134 ($1, 002 billion out of just under $24 billion); Ex. 4,
ECF No. 72-6 (2015 10-K), at 140 ($951 million out of $22.5
billion); Ex. 6, ECF No. 72-8 (2017 10-K), at 91 ($1, 065
billion out of $12.9 billion).)
May 8, 2010, until April 17, 2017, Defendant Klaus Kleinfeld
was the Company's Chief Executive Officer
("CEO") and Chairman of its Board of Directors.
(FAC ¶ 20.) In addition to Defendant Arconic, the
remaining Defendants are current and former officers and
directors of Arconic who signed the Registration for the
Preferred Offering (those individuals, together with
Kleinfeld, the "Individual Defendants"), and
investment banking firms that acted as underwriters for the
Preferred Offering (together, the "Underwriter
Defendants"). (Id. ¶¶ 25-26.)
14, 2017, a fire broke out at Grenfell Tower in North
Kensington, London, England, a 24-story, 67-meter-high tower
block of public housing apartments. (Id. ¶ 43.)
Seventy-one (71) people died, and over seventy (70) people
were injured. (Id. ¶ 45.)
Tower had been recently renovated, and in connection with
that renovation, Reynobond PE was installed by Harley Facades
as part of the building's cladding system in 2015- 2016.
(Id. ¶ 47.) A French subsidiary of Arconic,
Alcoa Architectural Products SAS (later known as Arconic
Architectural Products SAS) ("AAP SAS"), sold the
panels to Omnis Exteriors, a fabricator, who cut the panels
into shape and supplied them to the Grenfell contractors.
(Id. ¶¶ 47, 50.) Approximately 3, 125
square meters of Reynobond PE were used to clad the Tower.
(Id. ¶ 44.) The cladding was combined with
Celotex RS50000 PIR Thermal insulation. (Id. ¶
47.) Studio E Architects, of Ryton Ltd., oversaw the project.
(Id. ¶ 13.) Ryton, who had outbid another
bidder, called for the installation of Reynobond PE.
(Id. ¶ 48.) Although the initial building plans
from 2012 specified zinc cladding, the Kensington and Chelsea
Tenant Management Organisation ("KCTMO"), who
managed Grenfell Tower, pressured the project manager on the
Grenfell renovation to cut costs, and suggested swapping the
panels of zinc cladding for panels of Reynobond PE.
(Id. ¶ 49.)
days after the fire, on June 24, 2017, The New York
Times and Reuters published articles suggesting
a link between the fire's rapid spread and Grenfell
Tower's cladding system, including Reynobond PE.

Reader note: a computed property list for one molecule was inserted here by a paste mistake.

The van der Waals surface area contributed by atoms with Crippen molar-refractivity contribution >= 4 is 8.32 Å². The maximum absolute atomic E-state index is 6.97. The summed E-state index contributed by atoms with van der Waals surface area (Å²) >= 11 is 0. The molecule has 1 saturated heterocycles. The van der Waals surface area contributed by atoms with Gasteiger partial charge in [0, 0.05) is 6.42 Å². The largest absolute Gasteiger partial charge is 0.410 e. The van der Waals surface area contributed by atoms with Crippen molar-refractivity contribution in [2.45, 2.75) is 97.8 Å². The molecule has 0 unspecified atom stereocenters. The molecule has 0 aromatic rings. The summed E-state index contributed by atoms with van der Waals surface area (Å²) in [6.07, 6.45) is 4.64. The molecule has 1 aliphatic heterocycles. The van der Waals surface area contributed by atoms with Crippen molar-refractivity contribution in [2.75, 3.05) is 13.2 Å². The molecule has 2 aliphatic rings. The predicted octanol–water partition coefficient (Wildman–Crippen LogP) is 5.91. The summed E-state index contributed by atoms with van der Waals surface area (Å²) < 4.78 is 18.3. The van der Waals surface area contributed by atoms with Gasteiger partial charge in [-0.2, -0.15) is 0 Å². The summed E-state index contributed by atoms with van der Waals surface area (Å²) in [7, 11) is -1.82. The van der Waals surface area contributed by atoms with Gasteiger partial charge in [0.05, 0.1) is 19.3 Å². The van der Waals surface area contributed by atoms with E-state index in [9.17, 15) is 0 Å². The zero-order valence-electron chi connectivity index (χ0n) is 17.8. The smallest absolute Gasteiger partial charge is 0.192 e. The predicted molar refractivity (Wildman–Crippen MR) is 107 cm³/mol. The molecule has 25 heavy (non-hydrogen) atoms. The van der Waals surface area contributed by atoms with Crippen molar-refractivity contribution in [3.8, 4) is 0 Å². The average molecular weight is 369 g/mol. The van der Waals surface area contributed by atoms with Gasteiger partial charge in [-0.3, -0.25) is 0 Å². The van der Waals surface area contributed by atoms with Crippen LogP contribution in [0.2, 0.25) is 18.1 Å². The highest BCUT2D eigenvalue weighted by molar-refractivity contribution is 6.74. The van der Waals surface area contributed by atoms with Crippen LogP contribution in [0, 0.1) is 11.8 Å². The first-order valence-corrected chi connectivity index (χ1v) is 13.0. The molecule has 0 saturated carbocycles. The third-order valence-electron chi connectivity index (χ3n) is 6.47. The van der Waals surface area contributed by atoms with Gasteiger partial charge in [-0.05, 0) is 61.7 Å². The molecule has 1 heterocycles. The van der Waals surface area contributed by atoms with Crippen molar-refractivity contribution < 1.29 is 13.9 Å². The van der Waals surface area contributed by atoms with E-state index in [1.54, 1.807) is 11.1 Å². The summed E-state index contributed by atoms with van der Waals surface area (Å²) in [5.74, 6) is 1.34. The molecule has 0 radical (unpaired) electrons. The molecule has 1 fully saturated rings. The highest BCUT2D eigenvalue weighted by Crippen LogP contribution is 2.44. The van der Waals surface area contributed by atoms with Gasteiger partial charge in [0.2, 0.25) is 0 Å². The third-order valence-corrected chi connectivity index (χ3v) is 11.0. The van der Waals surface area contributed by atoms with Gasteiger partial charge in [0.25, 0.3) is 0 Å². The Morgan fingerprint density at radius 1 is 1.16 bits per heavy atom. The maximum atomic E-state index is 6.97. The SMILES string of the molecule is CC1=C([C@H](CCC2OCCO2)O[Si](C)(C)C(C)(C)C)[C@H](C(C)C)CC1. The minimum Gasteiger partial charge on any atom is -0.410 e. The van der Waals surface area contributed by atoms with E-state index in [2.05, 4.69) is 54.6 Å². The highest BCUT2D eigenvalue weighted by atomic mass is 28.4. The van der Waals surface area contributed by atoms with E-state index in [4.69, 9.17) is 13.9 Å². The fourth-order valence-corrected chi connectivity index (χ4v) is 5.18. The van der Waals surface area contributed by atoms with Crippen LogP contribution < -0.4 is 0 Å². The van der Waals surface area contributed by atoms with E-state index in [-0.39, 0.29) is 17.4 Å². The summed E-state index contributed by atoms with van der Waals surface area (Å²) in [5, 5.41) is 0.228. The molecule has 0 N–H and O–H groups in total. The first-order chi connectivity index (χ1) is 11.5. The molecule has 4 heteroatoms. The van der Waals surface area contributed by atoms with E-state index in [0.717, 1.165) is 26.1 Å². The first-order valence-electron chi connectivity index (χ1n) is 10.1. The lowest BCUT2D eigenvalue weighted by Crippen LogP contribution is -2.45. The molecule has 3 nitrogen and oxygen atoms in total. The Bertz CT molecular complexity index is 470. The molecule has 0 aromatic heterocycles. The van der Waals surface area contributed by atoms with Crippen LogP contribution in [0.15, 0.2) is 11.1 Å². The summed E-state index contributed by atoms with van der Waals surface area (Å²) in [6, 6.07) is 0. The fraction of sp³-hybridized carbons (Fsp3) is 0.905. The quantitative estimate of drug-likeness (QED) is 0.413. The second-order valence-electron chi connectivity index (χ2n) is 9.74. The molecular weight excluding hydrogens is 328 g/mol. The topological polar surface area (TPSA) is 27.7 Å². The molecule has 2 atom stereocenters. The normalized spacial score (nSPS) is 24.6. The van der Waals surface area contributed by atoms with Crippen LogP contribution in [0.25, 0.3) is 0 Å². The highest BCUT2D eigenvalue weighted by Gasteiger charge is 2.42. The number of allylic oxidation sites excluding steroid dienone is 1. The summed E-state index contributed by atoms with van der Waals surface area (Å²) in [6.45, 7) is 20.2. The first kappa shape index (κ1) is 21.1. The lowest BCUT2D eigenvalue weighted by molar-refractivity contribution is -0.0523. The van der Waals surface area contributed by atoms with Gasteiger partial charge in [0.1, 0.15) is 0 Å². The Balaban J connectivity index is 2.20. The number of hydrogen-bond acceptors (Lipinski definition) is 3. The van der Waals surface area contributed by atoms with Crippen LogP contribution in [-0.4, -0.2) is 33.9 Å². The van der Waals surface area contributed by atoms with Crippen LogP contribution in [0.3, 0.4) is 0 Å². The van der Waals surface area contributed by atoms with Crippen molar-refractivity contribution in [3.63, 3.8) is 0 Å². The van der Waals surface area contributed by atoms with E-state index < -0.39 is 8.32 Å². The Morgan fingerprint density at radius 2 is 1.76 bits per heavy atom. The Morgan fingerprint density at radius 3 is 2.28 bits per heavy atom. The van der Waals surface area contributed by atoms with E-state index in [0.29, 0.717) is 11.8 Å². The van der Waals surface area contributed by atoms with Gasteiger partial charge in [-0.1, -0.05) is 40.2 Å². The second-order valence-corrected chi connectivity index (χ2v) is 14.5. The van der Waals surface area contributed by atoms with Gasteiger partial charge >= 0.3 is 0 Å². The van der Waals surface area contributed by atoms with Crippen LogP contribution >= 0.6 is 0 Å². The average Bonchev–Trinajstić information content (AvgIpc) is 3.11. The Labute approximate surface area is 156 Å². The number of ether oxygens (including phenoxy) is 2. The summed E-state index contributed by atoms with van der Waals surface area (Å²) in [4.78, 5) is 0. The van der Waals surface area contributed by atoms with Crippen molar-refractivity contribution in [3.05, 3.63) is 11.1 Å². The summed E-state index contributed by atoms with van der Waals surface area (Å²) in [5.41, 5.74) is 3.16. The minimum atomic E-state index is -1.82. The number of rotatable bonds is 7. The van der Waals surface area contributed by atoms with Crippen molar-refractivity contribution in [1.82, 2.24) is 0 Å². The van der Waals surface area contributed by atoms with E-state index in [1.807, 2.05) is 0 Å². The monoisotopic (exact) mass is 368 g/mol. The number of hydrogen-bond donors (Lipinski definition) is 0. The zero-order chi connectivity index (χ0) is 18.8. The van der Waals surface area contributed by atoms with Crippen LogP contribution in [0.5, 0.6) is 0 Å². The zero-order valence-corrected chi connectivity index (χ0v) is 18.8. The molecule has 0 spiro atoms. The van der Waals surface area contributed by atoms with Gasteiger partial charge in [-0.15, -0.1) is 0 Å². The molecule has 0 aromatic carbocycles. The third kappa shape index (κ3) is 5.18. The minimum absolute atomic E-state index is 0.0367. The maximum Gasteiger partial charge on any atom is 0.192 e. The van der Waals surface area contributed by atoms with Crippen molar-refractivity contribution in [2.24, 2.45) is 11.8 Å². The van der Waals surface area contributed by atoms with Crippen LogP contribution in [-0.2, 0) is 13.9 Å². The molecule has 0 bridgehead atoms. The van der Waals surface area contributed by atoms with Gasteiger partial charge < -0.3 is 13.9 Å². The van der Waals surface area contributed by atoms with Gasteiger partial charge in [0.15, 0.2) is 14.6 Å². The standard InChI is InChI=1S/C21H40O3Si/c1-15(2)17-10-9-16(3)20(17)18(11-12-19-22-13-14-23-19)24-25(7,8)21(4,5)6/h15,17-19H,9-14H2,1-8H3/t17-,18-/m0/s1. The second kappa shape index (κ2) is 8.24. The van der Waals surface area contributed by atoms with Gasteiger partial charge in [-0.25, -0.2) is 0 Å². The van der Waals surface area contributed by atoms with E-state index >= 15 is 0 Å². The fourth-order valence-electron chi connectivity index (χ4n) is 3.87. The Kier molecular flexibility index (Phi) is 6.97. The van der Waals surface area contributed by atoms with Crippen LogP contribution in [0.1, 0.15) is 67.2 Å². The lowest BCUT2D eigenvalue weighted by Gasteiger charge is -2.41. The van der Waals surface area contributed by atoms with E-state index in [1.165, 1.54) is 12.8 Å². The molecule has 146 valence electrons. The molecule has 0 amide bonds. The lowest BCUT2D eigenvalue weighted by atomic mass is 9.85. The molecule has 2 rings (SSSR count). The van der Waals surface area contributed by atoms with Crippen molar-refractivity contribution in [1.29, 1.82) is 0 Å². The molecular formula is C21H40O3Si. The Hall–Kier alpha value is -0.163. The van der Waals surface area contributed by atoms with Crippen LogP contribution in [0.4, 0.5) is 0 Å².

(Id. ¶¶ 67-68.) These reports also
detailed emails from mid-2014 between Deborah French,
Arconic's UK sales manager for Reynobond, and executives
at the contractors involved in the bidding process for the
renovation at Grenfell Tower. (Id. ¶ 68;
see Id. ¶ 50.) In those emails, French
responded to requests from the companies on the availability
of samples of five different types of Reynobond panels, all
of which were available in the PE and FR versions.
(Id. ¶ 68.) Those emails did not refer to how
tall Grenfell Tower was, but did refer to other high-rise
projects where paneling had been used when discussing the
desired appearance for Grenfell Tower. (Id.)
these news reports, the price of the Preferred Shares
decreased when trading resumed on Monday, June 26th, 2017,
trading down as low as $36.50 per share in intraday
trading-down nearly $4 per share, or 9.5%, from their close
of $40.11 on the evening of Friday, June 23rd, 2017, on the
high volume of more than 1.4 million shares trading.
(Id. ¶ 70.)
26, 2017, the same day as the stock price drop, Arconic
announced that it was discontinuing global sales of Reynobond
PE for use on high-rise buildings. (Id. ¶¶
61, 109.) In that announcement, Arconic stated:
The loss of lives, injuries and destruction following the
Grenfell Tower fire are devastating, and our deepest
condolences are with everyone affected by this tragedy. We
have offered our full support to the authorities as they
conduct their investigations.
While the official inquiry is continuing and all the facts
concerning the causes of the fire are not yet known, we want
to make sure that certain information is clear:
• Arconic supplied one of our products, Reynobond PE, to
our customer, a fabricator, which used the product as one
component of the overall cladding system on Grenfell Tower.
The fabricator supplied its portion of the cladding system to
the facade installer, who delivered it to the general